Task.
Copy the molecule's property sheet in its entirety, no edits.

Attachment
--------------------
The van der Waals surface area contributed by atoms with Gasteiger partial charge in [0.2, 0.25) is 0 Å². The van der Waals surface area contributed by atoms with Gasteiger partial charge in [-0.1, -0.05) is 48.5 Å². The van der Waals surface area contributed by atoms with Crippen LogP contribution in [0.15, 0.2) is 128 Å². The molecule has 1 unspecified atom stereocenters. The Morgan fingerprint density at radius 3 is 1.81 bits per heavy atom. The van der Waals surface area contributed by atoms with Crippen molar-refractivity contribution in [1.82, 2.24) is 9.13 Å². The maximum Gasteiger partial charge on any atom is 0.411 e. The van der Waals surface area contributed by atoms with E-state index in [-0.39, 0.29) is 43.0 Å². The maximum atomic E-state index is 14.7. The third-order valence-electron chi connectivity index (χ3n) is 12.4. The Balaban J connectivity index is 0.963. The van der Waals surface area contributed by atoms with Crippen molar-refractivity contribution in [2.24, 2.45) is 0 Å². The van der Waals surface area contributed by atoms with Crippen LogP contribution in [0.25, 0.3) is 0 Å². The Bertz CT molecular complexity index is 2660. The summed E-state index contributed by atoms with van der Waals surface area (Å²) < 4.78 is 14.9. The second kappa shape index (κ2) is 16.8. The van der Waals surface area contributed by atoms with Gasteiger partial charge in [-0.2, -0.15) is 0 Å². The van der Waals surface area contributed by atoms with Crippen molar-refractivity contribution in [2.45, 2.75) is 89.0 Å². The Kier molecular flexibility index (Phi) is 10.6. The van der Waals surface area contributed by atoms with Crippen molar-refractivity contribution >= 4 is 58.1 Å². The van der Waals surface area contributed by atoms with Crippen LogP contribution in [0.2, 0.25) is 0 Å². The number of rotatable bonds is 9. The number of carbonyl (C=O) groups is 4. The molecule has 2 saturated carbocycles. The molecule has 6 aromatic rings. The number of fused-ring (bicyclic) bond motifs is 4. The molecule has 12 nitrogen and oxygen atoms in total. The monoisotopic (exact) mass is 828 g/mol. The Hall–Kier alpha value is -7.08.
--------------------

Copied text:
The van der Waals surface area contributed by atoms with Gasteiger partial charge in [0.2, 0.25) is 0 Å². The van der Waals surface area contributed by atoms with Gasteiger partial charge in [-0.1, -0.05) is 48.5 Å². The van der Waals surface area contributed by atoms with Crippen LogP contribution in [0.15, 0.2) is 128 Å². The molecule has 1 unspecified atom stereocenters. The Morgan fingerprint density at radius 3 is 1.81 bits per heavy atom. The van der Waals surface area contributed by atoms with Crippen molar-refractivity contribution in [1.82, 2.24) is 9.13 Å². The maximum Gasteiger partial charge on any atom is 0.411 e. The van der Waals surface area contributed by atoms with E-state index in [-0.39, 0.29) is 43.0 Å². The maximum atomic E-state index is 14.7. The third-order valence-electron chi connectivity index (χ3n) is 12.4. The Balaban J connectivity index is 0.963. The van der Waals surface area contributed by atoms with Crippen molar-refractivity contribution in [2.24, 2.45) is 0 Å². The van der Waals surface area contributed by atoms with Crippen LogP contribution in [0.25, 0.3) is 0 Å². The Bertz CT molecular complexity index is 2660. The summed E-state index contributed by atoms with van der Waals surface area (Å²) < 4.78 is 14.9. The second kappa shape index (κ2) is 16.8. The van der Waals surface area contributed by atoms with Gasteiger partial charge in [-0.2, -0.15) is 0 Å². The van der Waals surface area contributed by atoms with Crippen molar-refractivity contribution in [2.45, 2.75) is 89.0 Å². The Kier molecular flexibility index (Phi) is 10.6. The van der Waals surface area contributed by atoms with Crippen molar-refractivity contribution >= 4 is 58.1 Å². The van der Waals surface area contributed by atoms with Crippen LogP contribution in [0.2, 0.25) is 0 Å². The number of rotatable bonds is 9. The number of carbonyl (C=O) groups is 4. The molecule has 2 saturated carbocycles. The molecule has 6 aromatic rings. The number of fused-ring (bicyclic) bond motifs is 4. The molecule has 12 nitrogen and oxygen atoms in total. The monoisotopic (exact) mass is 828 g/mol. The Hall–Kier alpha value is -7.08.